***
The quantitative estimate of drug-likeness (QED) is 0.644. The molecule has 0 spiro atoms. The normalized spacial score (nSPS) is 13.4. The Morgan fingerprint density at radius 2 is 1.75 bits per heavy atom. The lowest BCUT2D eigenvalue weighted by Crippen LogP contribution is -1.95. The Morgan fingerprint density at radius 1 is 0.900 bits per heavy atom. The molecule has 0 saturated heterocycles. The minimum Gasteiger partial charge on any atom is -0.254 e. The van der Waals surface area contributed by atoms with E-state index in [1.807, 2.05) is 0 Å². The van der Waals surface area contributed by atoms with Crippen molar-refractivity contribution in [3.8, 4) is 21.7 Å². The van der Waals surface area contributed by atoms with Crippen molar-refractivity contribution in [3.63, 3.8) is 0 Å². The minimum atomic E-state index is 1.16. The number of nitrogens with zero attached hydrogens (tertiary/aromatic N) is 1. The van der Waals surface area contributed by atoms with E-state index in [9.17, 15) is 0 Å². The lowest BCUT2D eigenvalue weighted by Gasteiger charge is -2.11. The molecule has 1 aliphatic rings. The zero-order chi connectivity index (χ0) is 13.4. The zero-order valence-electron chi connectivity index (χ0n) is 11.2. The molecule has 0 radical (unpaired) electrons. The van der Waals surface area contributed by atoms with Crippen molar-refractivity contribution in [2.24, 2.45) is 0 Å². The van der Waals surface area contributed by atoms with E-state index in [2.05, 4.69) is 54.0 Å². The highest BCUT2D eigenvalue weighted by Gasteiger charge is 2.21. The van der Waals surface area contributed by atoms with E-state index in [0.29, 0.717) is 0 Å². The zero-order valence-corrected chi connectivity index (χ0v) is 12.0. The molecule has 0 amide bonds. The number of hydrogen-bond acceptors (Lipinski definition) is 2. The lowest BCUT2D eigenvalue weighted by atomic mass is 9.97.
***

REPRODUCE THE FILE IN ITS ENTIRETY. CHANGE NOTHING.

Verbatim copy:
The quantitative estimate of drug-likeness (QED) is 0.644. The molecule has 0 spiro atoms. The normalized spacial score (nSPS) is 13.4. The Morgan fingerprint density at radius 2 is 1.75 bits per heavy atom. The lowest BCUT2D eigenvalue weighted by Crippen LogP contribution is -1.95. The Morgan fingerprint density at radius 1 is 0.900 bits per heavy atom. The molecule has 0 saturated heterocycles. The minimum Gasteiger partial charge on any atom is -0.254 e. The van der Waals surface area contributed by atoms with E-state index in [1.807, 2.05) is 0 Å². The van der Waals surface area contributed by atoms with Crippen molar-refractivity contribution in [3.8, 4) is 21.7 Å². The van der Waals surface area contributed by atoms with Crippen molar-refractivity contribution in [3.63, 3.8) is 0 Å². The minimum atomic E-state index is 1.16. The number of nitrogens with zero attached hydrogens (tertiary/aromatic N) is 1. The van der Waals surface area contributed by atoms with E-state index in [9.17, 15) is 0 Å². The lowest BCUT2D eigenvalue weighted by Gasteiger charge is -2.11. The molecule has 1 aliphatic rings. The zero-order chi connectivity index (χ0) is 13.4. The zero-order valence-electron chi connectivity index (χ0n) is 11.2. The molecule has 0 radical (unpaired) electrons. The van der Waals surface area contributed by atoms with Crippen molar-refractivity contribution in [2.24, 2.45) is 0 Å². The van der Waals surface area contributed by atoms with E-state index in [2.05, 4.69) is 54.0 Å². The highest BCUT2D eigenvalue weighted by Gasteiger charge is 2.21. The van der Waals surface area contributed by atoms with E-state index in [0.29, 0.717) is 0 Å². The zero-order valence-corrected chi connectivity index (χ0v) is 12.0. The molecule has 0 amide bonds. The number of hydrogen-bond acceptors (Lipinski definition) is 2. The lowest BCUT2D eigenvalue weighted by atomic mass is 9.97.